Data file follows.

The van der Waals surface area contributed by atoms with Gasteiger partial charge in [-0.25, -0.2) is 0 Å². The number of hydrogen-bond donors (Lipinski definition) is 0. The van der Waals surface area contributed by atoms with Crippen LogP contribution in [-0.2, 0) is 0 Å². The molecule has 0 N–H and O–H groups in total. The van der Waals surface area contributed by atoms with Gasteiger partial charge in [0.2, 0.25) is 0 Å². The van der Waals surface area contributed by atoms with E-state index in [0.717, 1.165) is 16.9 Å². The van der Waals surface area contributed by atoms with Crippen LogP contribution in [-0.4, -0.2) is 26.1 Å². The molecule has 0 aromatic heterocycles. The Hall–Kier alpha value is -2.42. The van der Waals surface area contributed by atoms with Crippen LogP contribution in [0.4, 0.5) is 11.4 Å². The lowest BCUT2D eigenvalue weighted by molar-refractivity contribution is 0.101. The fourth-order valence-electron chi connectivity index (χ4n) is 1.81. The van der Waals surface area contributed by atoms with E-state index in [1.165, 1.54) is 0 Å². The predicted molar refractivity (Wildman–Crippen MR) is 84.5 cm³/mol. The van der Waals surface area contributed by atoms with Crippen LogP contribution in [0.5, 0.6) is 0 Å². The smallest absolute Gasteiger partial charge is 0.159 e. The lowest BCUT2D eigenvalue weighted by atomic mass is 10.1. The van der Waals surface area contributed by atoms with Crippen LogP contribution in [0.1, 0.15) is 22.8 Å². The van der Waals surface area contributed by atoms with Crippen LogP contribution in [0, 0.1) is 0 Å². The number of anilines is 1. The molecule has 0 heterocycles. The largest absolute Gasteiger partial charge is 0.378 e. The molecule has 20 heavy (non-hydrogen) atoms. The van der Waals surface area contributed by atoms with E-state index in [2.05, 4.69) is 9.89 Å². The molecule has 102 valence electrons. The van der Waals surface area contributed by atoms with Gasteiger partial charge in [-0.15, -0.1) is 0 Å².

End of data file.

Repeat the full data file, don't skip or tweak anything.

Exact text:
The van der Waals surface area contributed by atoms with Gasteiger partial charge in [-0.25, -0.2) is 0 Å². The number of hydrogen-bond donors (Lipinski definition) is 0. The van der Waals surface area contributed by atoms with Crippen LogP contribution in [-0.2, 0) is 0 Å². The molecule has 0 N–H and O–H groups in total. The van der Waals surface area contributed by atoms with Gasteiger partial charge in [0.2, 0.25) is 0 Å². The van der Waals surface area contributed by atoms with E-state index in [0.717, 1.165) is 16.9 Å². The van der Waals surface area contributed by atoms with Crippen LogP contribution in [-0.4, -0.2) is 26.1 Å². The molecule has 0 aromatic heterocycles. The Hall–Kier alpha value is -2.42. The van der Waals surface area contributed by atoms with Crippen LogP contribution in [0.4, 0.5) is 11.4 Å². The lowest BCUT2D eigenvalue weighted by molar-refractivity contribution is 0.101. The fourth-order valence-electron chi connectivity index (χ4n) is 1.81. The van der Waals surface area contributed by atoms with E-state index in [1.165, 1.54) is 0 Å². The predicted molar refractivity (Wildman–Crippen MR) is 84.5 cm³/mol. The van der Waals surface area contributed by atoms with Crippen LogP contribution in [0.5, 0.6) is 0 Å². The smallest absolute Gasteiger partial charge is 0.159 e. The lowest BCUT2D eigenvalue weighted by atomic mass is 10.1. The van der Waals surface area contributed by atoms with Crippen LogP contribution in [0.1, 0.15) is 22.8 Å². The van der Waals surface area contributed by atoms with Crippen LogP contribution in [0, 0.1) is 0 Å². The number of anilines is 1. The molecule has 0 heterocycles. The largest absolute Gasteiger partial charge is 0.378 e. The molecule has 20 heavy (non-hydrogen) atoms. The van der Waals surface area contributed by atoms with E-state index in [2.05, 4.69) is 9.89 Å². The molecule has 102 valence electrons. The van der Waals surface area contributed by atoms with Gasteiger partial charge in [-0.15, -0.1) is 0 Å².